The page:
WATCH: Fighter Pilot Recounts Surviving Ejection at Mach 1.2

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Capt. Udell spent four harrowing hours lost at sea after ejecting from his F-15 Strike Eagle. Composite by Coffee or Die Magazine.

Floating in icy 5-foot swells, Air Force Capt. Brian Udell realized that he was probably going to die. Bloodied and broken, he managed to pull himself into a one-man inflatable raft with his one working arm before any sharks could arrive. He’d just ejected from his F-15 Strike Eagle at night while going Mach 1.2 and parachuted into the Atlantic Ocean.

“Had I waited one-third of a second longer to pull the handles, I would have impacted the water still in my seat,” Udell told Black Rifle Coffee Company in a recent interview.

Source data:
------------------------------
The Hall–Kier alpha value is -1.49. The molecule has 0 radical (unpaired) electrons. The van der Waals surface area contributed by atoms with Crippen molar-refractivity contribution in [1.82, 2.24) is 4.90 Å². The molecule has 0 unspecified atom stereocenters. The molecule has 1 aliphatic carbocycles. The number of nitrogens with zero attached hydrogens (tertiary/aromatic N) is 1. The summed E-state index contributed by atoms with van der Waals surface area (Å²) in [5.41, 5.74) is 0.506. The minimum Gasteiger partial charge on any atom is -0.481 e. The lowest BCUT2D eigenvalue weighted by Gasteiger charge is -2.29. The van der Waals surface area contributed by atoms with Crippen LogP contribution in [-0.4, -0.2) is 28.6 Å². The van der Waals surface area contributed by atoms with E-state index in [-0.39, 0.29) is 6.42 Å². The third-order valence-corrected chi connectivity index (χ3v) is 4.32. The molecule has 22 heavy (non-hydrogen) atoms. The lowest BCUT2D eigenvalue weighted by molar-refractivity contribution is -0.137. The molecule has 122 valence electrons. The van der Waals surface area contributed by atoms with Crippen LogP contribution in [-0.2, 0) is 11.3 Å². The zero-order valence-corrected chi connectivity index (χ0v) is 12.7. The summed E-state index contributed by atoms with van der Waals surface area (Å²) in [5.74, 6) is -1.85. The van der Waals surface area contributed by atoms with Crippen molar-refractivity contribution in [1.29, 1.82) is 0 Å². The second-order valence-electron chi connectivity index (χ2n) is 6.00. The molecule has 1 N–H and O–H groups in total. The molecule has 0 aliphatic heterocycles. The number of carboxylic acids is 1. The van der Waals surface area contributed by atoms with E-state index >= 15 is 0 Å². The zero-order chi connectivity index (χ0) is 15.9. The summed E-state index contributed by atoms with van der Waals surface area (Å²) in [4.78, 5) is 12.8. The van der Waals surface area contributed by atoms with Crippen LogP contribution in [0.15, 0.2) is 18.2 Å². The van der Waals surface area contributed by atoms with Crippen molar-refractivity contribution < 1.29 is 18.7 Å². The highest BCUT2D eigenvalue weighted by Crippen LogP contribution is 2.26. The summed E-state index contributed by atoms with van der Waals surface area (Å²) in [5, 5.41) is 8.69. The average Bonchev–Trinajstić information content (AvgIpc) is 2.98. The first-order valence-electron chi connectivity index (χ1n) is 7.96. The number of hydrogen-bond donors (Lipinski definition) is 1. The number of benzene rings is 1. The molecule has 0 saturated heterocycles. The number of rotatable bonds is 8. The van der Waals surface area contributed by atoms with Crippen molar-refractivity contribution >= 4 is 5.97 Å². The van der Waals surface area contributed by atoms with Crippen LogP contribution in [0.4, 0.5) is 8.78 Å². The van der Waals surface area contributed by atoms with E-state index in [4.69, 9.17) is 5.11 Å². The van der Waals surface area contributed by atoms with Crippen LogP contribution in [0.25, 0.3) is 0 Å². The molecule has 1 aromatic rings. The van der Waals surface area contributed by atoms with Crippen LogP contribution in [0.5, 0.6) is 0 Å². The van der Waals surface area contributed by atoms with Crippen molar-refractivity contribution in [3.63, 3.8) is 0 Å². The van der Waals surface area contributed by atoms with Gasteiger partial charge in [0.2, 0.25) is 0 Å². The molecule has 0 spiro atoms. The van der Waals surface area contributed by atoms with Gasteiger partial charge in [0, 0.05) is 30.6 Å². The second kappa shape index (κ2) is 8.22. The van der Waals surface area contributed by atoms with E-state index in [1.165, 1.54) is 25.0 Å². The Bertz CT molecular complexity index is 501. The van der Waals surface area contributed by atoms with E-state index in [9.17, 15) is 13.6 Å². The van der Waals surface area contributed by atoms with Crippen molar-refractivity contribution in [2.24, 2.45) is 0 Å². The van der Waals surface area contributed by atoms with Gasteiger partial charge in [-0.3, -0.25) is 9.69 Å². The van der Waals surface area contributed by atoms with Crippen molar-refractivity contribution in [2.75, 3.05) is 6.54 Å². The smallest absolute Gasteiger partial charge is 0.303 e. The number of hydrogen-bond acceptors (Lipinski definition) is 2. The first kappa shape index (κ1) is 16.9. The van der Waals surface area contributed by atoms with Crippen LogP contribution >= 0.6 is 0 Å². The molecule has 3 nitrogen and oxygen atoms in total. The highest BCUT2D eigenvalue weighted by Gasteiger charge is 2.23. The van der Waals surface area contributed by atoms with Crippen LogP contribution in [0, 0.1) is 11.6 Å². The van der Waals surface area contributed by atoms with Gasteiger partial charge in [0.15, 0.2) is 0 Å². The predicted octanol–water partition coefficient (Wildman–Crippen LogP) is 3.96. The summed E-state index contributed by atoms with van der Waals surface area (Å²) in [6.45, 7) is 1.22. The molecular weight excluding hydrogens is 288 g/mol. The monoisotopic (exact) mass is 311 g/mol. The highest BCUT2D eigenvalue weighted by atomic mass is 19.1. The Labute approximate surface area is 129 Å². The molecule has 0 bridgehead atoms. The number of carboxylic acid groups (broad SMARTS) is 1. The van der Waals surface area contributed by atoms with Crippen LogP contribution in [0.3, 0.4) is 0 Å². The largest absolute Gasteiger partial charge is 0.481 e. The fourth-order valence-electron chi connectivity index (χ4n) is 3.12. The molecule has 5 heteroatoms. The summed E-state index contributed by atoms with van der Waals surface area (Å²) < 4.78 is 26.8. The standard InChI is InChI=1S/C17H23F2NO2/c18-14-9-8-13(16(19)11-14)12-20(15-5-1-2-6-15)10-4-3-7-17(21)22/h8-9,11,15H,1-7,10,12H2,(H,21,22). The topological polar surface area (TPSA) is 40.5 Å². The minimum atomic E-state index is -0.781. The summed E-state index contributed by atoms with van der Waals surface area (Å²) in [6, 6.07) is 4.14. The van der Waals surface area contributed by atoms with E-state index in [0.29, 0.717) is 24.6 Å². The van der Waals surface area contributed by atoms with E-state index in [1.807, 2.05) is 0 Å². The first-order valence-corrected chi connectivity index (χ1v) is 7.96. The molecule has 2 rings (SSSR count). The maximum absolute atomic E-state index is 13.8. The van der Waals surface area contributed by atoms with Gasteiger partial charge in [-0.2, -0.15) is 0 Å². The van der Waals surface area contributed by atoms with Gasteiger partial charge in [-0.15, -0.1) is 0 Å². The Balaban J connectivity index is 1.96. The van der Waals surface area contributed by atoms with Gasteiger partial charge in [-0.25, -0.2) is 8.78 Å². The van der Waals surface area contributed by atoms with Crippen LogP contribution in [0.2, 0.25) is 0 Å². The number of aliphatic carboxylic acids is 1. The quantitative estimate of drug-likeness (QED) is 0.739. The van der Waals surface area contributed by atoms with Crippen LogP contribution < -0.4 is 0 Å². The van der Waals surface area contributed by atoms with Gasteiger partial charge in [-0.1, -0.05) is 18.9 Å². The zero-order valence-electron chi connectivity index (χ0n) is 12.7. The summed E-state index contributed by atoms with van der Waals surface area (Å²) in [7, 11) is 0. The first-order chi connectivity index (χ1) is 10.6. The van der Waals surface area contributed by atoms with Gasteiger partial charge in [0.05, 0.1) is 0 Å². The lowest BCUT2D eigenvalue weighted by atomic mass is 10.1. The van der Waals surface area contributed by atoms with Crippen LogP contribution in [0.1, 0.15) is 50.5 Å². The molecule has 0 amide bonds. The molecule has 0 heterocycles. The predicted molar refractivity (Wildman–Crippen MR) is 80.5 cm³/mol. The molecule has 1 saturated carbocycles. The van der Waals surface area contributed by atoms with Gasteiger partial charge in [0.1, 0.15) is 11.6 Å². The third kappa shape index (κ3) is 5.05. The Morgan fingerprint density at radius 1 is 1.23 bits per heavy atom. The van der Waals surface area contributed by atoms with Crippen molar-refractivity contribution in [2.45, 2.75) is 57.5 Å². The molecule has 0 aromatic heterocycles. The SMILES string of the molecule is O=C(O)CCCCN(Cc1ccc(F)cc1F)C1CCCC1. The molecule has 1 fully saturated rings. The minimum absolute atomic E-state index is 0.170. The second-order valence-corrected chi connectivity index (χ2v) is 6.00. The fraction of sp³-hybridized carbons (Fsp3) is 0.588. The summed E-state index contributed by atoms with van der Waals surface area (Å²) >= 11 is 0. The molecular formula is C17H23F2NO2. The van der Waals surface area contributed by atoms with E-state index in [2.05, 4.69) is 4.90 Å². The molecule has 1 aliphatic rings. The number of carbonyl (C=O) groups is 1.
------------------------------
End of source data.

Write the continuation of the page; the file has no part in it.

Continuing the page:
Fighting off hypothermia and shock, Udell did everything he could to stay awake, knowing that even a short rest could be fatal. He spent hours enduring rough seas and doing mental gymnastics to keep from nodding off.

“Daytime in the open ocean, calm seas, sun angle just right, there’s like a 74% chance that they can find you,” Udell said. “At night, that drops to about zero.”

After the longest four hours of his life, Coast Guard rescuers finally located Udell drifting alone in the dark water, 60 miles off the coast of North Carolina. The former fighter pilot now flies commercial airlines, but he still holds the record for surviving the highest-speed ejection from a fighter aircraft.

Read Next: 5 Things You Probably Didn’t Know: ‘Black Hawk Down’

Mac Caltrider is a senior staff writer for Coffee or Die Magazine. He is a US Marine Corps veteran and a former police officer. Caltrider earned his bachelor’s degree in history and now reads anything he can get his hands on. He is also the creator of Pipes & Pages, a site intended to increase readership among enlisted troops. Caltrider spends most of his time reading, writing, and waging a one-man war against premature hair loss.
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